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Relive Verlander's 2009 battle vs. Cliff Lee

@beckjason
May 22, 2020

DETROIT -- Tigers fans have been able to enjoy plenty of classic games from the glory years over the last couple months. Now, they get a pitchers' duel that stands out on its own, with a plot twist at the end. Neither the Tigers nor Indians made the postseason in

DETROIT -- Tigers fans have been able to enjoy plenty of classic games from the glory years over the last couple months. Now, they get a pitchers' duel that stands out on its own, with a plot twist at the end.

Neither the Tigers nor Indians made the postseason in 2009, though Detroit came within a one-game playoff of a division title. But on a Friday evening in May, Justin Verlander and Cliff Lee put on a pitching performance at Progressive Field that’s worth remembering a decade later, combining for 17 innings of one-run ball on nine hits with 16 strikeouts. It took a Clete Thomas infield single and a Curtis Granderson home-run robbery to decide a 1-0 Tigers win.

Five days after Verlander and Lee matched up at Comerica Park in a 3-1 Tigers victory, their rematch was even better. Verlander came to town with a 1-7 record and 9.00 ERA in eight career starts at Progressive Field, a place that would continue to haunt him throughout his Tiger tenure. But he silenced the venue on this night, and quieted the Indians lineup as well.

"I think when Justin Verlander pitches the way he's capable of pitching, I don't think there'll be a team that's his jinx," manager Jim Leyland said after the game. "I just don't believe that."

An Asrubal Cabrera first-inning single and Victor Martinez seventh-inning double comprised the only hits off Verlander, who retired 17 of 18 batters in between -- eight of them by strikeout. With a filthy combination of power fastball, big breaking ball and slider, he left Cleveland hitters flailing. Like Vintage Verlander, his velocity built as the game went on, up to 99 mph on his 114th pitch in the ninth inning.

Lee, the reigning AL Cy Young winner at the time, had gotten off to a rough start in 2009 but was coming out of it before the Tigers beat him in Detroit. He pitched his way out of trouble in each of his first four innings in the rematch but settled in from there, retiring 11 of 12 before Granderson drew a one-out walk in the eighth. Granderson stole second against the toughest pitchers to run on when a hit-and-run play went awry.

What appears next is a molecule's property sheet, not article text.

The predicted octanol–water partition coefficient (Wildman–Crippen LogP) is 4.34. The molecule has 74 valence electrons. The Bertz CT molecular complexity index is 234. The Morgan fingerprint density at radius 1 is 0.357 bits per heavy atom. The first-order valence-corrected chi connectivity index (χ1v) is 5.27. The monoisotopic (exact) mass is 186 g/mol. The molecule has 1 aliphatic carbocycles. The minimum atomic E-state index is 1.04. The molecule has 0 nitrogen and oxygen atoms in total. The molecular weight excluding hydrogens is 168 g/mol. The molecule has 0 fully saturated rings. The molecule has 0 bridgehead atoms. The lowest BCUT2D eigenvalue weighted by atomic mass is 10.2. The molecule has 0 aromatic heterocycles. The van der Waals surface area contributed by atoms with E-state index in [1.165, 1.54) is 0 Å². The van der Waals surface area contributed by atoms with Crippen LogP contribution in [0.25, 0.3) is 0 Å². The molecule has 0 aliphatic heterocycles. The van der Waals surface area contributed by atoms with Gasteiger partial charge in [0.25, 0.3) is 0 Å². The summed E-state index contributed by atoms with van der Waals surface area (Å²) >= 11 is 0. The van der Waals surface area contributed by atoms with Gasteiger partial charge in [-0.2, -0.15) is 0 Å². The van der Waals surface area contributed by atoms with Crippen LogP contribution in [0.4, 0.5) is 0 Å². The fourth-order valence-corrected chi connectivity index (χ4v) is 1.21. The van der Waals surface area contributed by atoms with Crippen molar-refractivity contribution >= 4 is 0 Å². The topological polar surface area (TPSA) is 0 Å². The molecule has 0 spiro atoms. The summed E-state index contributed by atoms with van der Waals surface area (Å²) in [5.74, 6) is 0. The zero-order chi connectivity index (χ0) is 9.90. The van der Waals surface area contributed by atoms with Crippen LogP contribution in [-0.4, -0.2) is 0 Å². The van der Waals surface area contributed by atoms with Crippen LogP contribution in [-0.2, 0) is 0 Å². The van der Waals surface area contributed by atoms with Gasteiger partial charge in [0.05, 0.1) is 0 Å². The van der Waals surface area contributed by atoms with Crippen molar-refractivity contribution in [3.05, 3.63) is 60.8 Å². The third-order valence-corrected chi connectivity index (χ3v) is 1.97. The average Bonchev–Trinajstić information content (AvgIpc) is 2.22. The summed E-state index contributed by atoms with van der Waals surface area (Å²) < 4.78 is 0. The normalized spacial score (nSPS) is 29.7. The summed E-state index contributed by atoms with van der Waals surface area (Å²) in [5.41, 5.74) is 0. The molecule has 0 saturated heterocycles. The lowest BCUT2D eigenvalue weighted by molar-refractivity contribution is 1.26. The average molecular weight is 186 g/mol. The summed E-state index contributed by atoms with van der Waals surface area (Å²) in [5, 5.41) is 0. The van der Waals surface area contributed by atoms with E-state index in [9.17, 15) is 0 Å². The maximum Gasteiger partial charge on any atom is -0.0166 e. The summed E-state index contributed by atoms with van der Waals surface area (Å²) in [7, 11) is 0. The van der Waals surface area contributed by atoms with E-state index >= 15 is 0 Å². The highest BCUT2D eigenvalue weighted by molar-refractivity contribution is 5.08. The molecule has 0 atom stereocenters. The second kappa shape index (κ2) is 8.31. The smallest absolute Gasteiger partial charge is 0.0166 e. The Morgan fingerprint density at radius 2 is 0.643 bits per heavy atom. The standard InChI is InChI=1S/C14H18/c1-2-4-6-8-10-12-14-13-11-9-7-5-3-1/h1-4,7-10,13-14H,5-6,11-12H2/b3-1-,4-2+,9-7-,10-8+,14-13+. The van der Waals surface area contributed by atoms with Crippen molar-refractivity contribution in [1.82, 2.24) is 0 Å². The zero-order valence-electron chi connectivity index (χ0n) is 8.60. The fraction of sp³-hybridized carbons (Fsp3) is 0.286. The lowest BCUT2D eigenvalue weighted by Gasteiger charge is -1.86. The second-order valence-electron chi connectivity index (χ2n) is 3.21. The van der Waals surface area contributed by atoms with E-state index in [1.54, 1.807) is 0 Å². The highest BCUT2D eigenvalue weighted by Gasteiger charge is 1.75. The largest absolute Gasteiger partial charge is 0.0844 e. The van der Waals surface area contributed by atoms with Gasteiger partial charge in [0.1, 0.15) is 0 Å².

"The fact that Cliff Lee's so fast to the plate, as soon as [Placido] Polanco misses [on the swing], I'm like, 'Oh man,'" Granderson said at the time. "I saw Asdrubal [Cabrera] jump to his feet. He put a perfect tag right on the top of my foot, but I got in by a cleat."

Polanco’s groundout moved to Granderson to third, where Tigers threats had ended all evening. This one seemed over, too, when Thomas hit a ground ball to second, but Thomas’ speed down the line and Luis Valbuena’s double-clutch on the throw gave Thomas the split-second he needed to hit the bag as Valbuena’s throw arrived.

That was all the support Verlander needed. He hadn’t thrown a shutout since his no-hitter against Milwaukee two years earlier, but manager Leyland decided this was his game.

To finish this one off after a Valbuena walk in the ninth, however, he needed Granderson. Sizemore connected with a 99 mph fastball and sent a drive deep to center and sent Granderson dashing toward the center-field fence to time his jump. As Granderson’s back hit the padding, he reached his glove over the fence, bringing back the ball.

An incredulous Verlander threw his arms up in celebration when he realized Granderson had the ball. It remains one of the greatest catches in recent Tigers memory. It helped decide a game that deserves to be up there as well.

Jason Beck has covered the Tigers for MLB.com since 2002. Read Beck's Blog and follow him on Twitter @beckjason.